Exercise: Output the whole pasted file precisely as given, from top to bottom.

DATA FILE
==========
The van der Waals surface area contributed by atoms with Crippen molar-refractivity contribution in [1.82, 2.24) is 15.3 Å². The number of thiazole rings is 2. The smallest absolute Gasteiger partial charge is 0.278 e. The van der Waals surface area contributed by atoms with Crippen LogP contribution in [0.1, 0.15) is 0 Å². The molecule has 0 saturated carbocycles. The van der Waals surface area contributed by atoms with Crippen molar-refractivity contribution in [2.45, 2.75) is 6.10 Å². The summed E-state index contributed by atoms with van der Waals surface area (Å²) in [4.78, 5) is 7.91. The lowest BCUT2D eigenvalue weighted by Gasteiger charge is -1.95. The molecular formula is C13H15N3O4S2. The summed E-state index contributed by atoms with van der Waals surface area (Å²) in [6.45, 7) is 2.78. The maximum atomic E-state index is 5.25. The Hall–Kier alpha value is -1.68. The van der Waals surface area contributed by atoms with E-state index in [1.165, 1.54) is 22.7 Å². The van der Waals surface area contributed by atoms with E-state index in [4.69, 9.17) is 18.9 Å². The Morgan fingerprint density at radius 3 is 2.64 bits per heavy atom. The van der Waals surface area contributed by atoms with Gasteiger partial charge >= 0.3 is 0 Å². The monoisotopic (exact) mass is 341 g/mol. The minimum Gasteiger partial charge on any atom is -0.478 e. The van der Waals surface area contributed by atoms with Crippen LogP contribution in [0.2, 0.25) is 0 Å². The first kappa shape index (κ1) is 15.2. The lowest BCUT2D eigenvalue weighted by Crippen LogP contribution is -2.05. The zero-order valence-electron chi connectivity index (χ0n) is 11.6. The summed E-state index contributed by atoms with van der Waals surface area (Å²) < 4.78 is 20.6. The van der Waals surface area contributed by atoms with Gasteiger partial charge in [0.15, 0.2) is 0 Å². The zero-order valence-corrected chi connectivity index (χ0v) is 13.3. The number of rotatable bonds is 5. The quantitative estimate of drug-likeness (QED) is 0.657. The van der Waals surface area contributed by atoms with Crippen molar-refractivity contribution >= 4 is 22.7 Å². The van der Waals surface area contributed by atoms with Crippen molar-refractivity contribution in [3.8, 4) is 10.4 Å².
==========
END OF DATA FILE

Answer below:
The van der Waals surface area contributed by atoms with Crippen molar-refractivity contribution in [1.82, 2.24) is 15.3 Å². The number of thiazole rings is 2. The smallest absolute Gasteiger partial charge is 0.278 e. The van der Waals surface area contributed by atoms with Crippen LogP contribution in [0.1, 0.15) is 0 Å². The molecule has 0 saturated carbocycles. The van der Waals surface area contributed by atoms with Crippen molar-refractivity contribution in [2.45, 2.75) is 6.10 Å². The summed E-state index contributed by atoms with van der Waals surface area (Å²) in [4.78, 5) is 7.91. The lowest BCUT2D eigenvalue weighted by Gasteiger charge is -1.95. The molecular formula is C13H15N3O4S2. The summed E-state index contributed by atoms with van der Waals surface area (Å²) in [6.45, 7) is 2.78. The maximum atomic E-state index is 5.25. The Hall–Kier alpha value is -1.68. The van der Waals surface area contributed by atoms with E-state index in [1.165, 1.54) is 22.7 Å². The van der Waals surface area contributed by atoms with E-state index in [4.69, 9.17) is 18.9 Å². The Morgan fingerprint density at radius 3 is 2.64 bits per heavy atom. The van der Waals surface area contributed by atoms with Gasteiger partial charge >= 0.3 is 0 Å². The monoisotopic (exact) mass is 341 g/mol. The minimum Gasteiger partial charge on any atom is -0.478 e. The van der Waals surface area contributed by atoms with Crippen LogP contribution in [0.2, 0.25) is 0 Å². The first kappa shape index (κ1) is 15.2. The lowest BCUT2D eigenvalue weighted by Crippen LogP contribution is -2.05. The zero-order valence-electron chi connectivity index (χ0n) is 11.6. The summed E-state index contributed by atoms with van der Waals surface area (Å²) < 4.78 is 20.6. The van der Waals surface area contributed by atoms with Gasteiger partial charge in [0.15, 0.2) is 0 Å². The zero-order valence-corrected chi connectivity index (χ0v) is 13.3. The number of rotatable bonds is 5. The quantitative estimate of drug-likeness (QED) is 0.657. The van der Waals surface area contributed by atoms with Crippen molar-refractivity contribution >= 4 is 22.7 Å². The van der Waals surface area contributed by atoms with Crippen molar-refractivity contribution in [3.8, 4) is 10.4 Å².